Scenes like this are so absurd that I’m almost prepared to believe that Fist of Fear, Touch of Death was intended as a mockumentary, but I really don’t think the filmmakers were that clever. If you want to get intoxicated very quickly, start a “Fist of Fear, Touch of Death Drinking Game” for every time the filmmakers make a serious attempt at passing off complete and utter bullshit as “fact”. The film’s narrative intercuts between this martial arts tournament and a bunch of “flashback” sequences that detail Bruce Lee’s early life and career, but I think the only detail they get right is that Bruce Lee was a human being. But before we get into that, I should mention that for the first half hour or so, you see very little of Bruce Lee at all as Fist of Fear, Touch of Death has a strange tendency to cut away to random pointless bullshit. For whatever reason, blaxploitation star Fred Williamson was coerced into appearing in this film, and his appearance consists of waking up in bed with a woman, traveling to Madison Square Garden for the tournament and sitting around and doing a whole lot of nothing. This footage with Williamson and his mistress looks like it was shot for another movie and spliced into this film to fill time.

We are also introduced to a couple of martial arts figures who are competing in the tournament, and the footage with karate champion (and future UFC fighter) Ron Van Clief is… interesting, to say the least. In this clip, he demonstrates his ability to use a sword to cut carrots on his students’ necks without cutting their heads off.

And in this clip, Van Clief saves a girl from a gang of would-be rapists.

Okay, that look he gives to the camera there at the end is pretty funny, but the obvious question is: what the fuck does this have to do with anything?! Not long after this, the movie finally starts to focus on Bruce Lee again and delves into his back story. However, after thirty seconds of hearing about Bruce’s “family history”, I was ready to watch more footage of Ron Van Clief chopping carrots! Did you know that Bruce Lee’s great-grandfather was one of China’s greatest samurais? Before you start sending me hate mail to let me know that samurais are Japanese, all I can say is: don’t shoot the messenger!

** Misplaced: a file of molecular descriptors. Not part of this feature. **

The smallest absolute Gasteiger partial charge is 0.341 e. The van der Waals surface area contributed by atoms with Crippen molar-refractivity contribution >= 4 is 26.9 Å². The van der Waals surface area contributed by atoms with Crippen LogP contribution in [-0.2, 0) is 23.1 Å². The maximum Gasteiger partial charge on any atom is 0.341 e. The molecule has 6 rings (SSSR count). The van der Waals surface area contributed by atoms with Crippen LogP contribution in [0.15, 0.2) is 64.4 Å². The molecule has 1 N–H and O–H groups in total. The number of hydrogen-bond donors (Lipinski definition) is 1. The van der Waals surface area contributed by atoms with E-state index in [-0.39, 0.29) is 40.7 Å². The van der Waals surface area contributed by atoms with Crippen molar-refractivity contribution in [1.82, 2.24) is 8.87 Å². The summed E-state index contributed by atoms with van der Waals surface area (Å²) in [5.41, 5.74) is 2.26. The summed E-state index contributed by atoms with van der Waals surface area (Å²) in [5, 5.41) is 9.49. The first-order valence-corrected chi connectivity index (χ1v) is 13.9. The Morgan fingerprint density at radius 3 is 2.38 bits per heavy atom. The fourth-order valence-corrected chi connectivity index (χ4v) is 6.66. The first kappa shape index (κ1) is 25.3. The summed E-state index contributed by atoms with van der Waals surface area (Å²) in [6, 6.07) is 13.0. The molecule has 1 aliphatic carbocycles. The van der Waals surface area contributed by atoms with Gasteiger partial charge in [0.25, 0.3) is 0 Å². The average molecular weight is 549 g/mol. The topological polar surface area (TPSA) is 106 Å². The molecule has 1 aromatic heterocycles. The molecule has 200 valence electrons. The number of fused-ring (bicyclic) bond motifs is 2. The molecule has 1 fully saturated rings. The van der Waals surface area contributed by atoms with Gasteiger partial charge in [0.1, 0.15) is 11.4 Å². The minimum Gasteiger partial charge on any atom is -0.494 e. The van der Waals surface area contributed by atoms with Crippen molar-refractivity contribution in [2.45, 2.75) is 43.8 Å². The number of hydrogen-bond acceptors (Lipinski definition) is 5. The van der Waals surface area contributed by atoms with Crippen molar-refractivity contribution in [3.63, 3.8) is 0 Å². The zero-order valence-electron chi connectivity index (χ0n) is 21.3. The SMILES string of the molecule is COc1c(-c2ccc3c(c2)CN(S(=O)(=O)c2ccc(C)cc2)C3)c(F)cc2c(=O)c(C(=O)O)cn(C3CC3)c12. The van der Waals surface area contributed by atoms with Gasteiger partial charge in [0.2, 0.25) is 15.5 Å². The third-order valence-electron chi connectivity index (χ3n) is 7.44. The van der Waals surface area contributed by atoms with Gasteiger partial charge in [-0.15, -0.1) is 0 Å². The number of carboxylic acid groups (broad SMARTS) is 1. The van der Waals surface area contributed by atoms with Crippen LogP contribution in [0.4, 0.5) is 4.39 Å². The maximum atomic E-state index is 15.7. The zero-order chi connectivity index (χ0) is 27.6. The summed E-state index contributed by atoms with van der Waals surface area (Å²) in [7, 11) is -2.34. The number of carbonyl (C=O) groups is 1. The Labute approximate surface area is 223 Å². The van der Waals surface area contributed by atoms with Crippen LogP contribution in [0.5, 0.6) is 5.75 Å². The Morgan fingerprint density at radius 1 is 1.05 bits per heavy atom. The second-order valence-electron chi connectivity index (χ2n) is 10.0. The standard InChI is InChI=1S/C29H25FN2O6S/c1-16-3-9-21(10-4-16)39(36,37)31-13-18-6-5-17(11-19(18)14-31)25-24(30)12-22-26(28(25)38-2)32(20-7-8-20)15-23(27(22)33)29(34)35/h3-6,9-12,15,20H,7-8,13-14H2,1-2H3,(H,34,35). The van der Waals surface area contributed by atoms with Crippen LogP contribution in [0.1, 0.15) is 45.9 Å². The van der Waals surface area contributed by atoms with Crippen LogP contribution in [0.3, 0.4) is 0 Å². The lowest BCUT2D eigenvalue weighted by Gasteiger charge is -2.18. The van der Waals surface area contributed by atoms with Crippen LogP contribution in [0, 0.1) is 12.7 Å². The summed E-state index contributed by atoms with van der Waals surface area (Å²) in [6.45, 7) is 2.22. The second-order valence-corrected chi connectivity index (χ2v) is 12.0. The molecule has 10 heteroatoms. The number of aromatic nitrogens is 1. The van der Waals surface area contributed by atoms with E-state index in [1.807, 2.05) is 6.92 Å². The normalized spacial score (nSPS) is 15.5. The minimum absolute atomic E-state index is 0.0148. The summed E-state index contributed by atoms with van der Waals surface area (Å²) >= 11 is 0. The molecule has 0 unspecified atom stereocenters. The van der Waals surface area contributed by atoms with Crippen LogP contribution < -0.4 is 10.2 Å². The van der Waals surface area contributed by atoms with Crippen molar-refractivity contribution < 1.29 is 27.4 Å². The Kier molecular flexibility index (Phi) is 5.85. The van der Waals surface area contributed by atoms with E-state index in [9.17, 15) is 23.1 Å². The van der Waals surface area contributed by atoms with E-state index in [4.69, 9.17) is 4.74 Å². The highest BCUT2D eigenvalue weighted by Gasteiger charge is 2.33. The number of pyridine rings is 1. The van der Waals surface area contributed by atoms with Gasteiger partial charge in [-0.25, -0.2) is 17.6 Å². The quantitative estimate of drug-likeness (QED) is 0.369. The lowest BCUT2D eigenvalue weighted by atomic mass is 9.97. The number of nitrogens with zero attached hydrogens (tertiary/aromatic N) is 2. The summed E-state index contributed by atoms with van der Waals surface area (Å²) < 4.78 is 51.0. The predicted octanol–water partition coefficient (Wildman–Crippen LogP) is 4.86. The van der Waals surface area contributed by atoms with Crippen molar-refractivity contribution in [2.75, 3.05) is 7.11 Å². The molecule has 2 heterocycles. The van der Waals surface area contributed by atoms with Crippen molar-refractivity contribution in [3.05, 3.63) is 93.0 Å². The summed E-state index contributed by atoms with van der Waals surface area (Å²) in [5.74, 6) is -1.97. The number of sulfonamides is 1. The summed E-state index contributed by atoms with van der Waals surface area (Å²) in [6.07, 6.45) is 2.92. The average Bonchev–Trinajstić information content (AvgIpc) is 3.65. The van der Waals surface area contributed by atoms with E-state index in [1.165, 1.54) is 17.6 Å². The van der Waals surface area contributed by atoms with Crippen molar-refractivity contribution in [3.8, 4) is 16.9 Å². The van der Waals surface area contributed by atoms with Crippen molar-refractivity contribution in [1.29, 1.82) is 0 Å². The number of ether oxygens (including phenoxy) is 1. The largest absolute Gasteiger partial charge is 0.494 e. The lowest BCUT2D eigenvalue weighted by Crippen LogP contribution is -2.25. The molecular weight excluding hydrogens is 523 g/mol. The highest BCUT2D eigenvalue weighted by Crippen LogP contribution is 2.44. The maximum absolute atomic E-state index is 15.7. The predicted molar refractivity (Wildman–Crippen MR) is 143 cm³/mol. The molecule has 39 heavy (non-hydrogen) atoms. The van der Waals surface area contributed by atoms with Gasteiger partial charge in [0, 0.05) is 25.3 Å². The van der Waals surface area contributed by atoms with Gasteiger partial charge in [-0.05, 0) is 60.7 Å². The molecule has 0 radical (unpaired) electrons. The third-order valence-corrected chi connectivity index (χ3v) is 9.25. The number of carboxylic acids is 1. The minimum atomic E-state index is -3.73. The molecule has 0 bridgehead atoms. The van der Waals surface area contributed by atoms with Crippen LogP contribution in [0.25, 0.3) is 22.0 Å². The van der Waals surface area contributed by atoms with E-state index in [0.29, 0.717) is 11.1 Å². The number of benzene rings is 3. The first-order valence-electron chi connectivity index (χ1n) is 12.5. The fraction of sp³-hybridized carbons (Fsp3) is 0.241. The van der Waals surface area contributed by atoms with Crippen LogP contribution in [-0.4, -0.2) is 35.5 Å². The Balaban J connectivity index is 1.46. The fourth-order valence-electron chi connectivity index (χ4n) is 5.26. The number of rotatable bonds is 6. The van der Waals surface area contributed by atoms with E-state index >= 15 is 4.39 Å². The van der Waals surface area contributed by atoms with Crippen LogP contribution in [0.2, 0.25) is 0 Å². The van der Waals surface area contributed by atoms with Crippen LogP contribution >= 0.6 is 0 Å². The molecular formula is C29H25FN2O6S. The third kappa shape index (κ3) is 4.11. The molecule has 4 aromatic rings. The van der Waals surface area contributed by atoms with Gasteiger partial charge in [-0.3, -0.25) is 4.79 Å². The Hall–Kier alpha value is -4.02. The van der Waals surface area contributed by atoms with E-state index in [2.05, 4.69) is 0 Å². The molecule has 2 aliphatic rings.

Yes, believe it or not, they actually took a bunch of stock footage from some samurai film and… tried to pass it off as footage of Bruce Lee’s great-grandfather, I guess. But it doesn’t end there! The film then devises some bullshit back story about Bruce’s family life and they do this by pulling out some old black-and-white stock footage from a Hong Kong soap opera that young Bruce acted in when he was just a teenager. They then dub some all-new dialogue over this footage and try to pass it off as actual conversations between Bruce and his family! A large chunk of the film’s midsection involves cutting back and forth between the samurai and soap opera footage and this drags on for nearly THIRTY MINUTES!!

See what I meant by “53 % new footage”? Though I think 53 % might be a very generous number. Anyway, the film is more than halfway over before it finally decides to move away from the stock footage festival and starts examining Lee’s career. This leads to what is probably my favourite moment of unintentional hilarity as Adolph Caesar tells us we are about to see Bruce Lee in a scene from his first film… and then they cut away to a five-second clip of some screaming guy who is obviously NOT Bruce Lee jumping off a roof! The insanity continues as Caesar tells us we are about to see Bruce Lee’s first screen test for American television… which turns out to be a five-second insert of a guy holding a movie clapperboard with “Bruce Lee Screen Test” written on it!

Caesar then talks about Lee’s breakthrough role as Kato on The Green Hornet, and if you believe the makers of this film actually shelled out money for the rights to use footage from The Green Hornet, then I have a bridge I’d like to sell you. No, instead, we get a silly six-minute sequence that features another competitor from the martial arts tournament, Bill Louie, wearing a Kato mask and getting into a badly staged fight against (yet again!) a group of would-be rapists.